• IPA: /kəˈmɛns/

commence (commences, present participle commencing; past and past participle commenced)

  1. (intransitive) To begin, start.
    • 1601, William Shakespeare, The Phoenix and the Turtle,
      Here the anthem doth commence:
    • 1770, Oliver Goldsmith, “The Deserted Village” in The Miscellaneous Works of Oliver Goldsmith, London: W. Griffin, 1775, p. 164,
      His heaven commences ere the world be past!
    • 1851, Herman Melville, Moby-Dick, Chapter 4,
      He commenced dressing at top by donning his beaver hat, a very tall one, by the by, and then—still minus his trowsers—he hunted up his boots.
  2. (transitive) To begin to be, or to act as.
    • 1743, Robert Drury (sailor), The Pleasant, and Surprizing Adventures of Mr. Robert Drury, during his Fifteen Years Captivity on the Island of Madagascar, London, p. 126,
      […] he furnish’d me with a Gun, Cartouch-box, and Powder-horn, &c. and thus accouter’d I commenc’d Soldier.
    • 1825, Samuel Taylor Coleridge, Aids to Reflection in the Formation of a Manly Character, London: Taylor & Hessey, Prudential Aphorisms, Aphorism 15, p. 48,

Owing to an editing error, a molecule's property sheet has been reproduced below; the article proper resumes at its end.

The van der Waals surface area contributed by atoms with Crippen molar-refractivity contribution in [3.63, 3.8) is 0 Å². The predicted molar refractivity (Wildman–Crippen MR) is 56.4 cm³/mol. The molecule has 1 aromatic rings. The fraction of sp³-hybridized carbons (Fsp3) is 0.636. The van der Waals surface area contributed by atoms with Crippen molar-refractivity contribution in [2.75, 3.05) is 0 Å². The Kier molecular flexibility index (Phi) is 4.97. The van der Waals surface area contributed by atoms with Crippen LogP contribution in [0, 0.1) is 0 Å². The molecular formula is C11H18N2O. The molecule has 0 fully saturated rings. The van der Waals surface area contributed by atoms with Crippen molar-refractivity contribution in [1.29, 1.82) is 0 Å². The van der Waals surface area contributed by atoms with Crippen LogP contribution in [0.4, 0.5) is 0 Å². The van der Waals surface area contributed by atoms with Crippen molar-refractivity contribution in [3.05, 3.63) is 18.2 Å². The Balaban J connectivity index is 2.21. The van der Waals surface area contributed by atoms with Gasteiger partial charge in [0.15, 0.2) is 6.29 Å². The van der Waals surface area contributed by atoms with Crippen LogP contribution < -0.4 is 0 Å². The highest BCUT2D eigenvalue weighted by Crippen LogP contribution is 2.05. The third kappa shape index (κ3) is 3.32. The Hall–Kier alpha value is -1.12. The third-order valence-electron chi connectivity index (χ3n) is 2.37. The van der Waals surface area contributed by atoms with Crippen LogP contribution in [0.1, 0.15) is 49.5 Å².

When we are wearied of the trouble of prosecuting crimes at the bar, we commence judges ourselves […]
  3. (UK, intransitive, dated) To take a degree at a university.
    • 1655, Thomas Fuller, The Church-History of Britain, London: John Williams, The Seventh Century, p. 75,
      […] I question whether the Formality of Commencing was used in that Age: inclining rather to the negative, that such Distinction of Graduates was then unknown […]
    • 1861, George John Gray, Athenae Cantabrigienses: 1586-1609 (page 272)
      […] was admitted a minor fellow of his college 4 Oct. 1591, a major fellow 11 March 1591-2, and commenced M.A. in 1592.
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